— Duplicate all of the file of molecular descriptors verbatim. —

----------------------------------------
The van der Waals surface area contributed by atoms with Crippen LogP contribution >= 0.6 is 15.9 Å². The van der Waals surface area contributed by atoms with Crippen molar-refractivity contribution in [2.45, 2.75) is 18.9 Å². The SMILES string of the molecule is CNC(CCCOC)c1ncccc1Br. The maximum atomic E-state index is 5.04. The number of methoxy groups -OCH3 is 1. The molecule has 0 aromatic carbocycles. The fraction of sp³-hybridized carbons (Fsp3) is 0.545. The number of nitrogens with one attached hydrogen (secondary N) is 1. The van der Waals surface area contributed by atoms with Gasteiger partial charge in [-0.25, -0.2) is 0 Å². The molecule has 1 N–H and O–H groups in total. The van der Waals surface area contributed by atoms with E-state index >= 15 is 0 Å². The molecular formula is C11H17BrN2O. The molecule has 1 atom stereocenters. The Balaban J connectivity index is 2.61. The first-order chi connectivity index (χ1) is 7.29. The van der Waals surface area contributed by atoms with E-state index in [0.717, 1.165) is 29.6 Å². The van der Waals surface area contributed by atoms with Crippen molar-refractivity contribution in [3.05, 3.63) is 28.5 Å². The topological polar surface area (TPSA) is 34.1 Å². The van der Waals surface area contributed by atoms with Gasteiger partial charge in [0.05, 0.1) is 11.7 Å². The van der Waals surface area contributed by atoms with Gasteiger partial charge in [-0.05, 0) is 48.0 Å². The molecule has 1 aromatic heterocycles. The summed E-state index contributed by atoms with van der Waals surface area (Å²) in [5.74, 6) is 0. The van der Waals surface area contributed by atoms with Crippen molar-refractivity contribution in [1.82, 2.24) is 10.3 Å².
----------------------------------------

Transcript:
The van der Waals surface area contributed by atoms with Crippen LogP contribution >= 0.6 is 15.9 Å². The van der Waals surface area contributed by atoms with Crippen molar-refractivity contribution in [2.45, 2.75) is 18.9 Å². The SMILES string of the molecule is CNC(CCCOC)c1ncccc1Br. The maximum atomic E-state index is 5.04. The number of methoxy groups -OCH3 is 1. The molecule has 0 aromatic carbocycles. The fraction of sp³-hybridized carbons (Fsp3) is 0.545. The number of nitrogens with one attached hydrogen (secondary N) is 1. The van der Waals surface area contributed by atoms with Gasteiger partial charge in [-0.25, -0.2) is 0 Å². The molecule has 1 N–H and O–H groups in total. The van der Waals surface area contributed by atoms with E-state index >= 15 is 0 Å². The molecular formula is C11H17BrN2O. The molecule has 1 atom stereocenters. The Balaban J connectivity index is 2.61. The first-order chi connectivity index (χ1) is 7.29. The van der Waals surface area contributed by atoms with E-state index in [0.717, 1.165) is 29.6 Å². The van der Waals surface area contributed by atoms with Crippen molar-refractivity contribution in [3.05, 3.63) is 28.5 Å². The topological polar surface area (TPSA) is 34.1 Å². The van der Waals surface area contributed by atoms with Gasteiger partial charge in [0.05, 0.1) is 11.7 Å². The van der Waals surface area contributed by atoms with Gasteiger partial charge in [-0.05, 0) is 48.0 Å². The molecule has 1 aromatic heterocycles. The summed E-state index contributed by atoms with van der Waals surface area (Å²) in [5.74, 6) is 0. The van der Waals surface area contributed by atoms with Crippen molar-refractivity contribution in [1.82, 2.24) is 10.3 Å².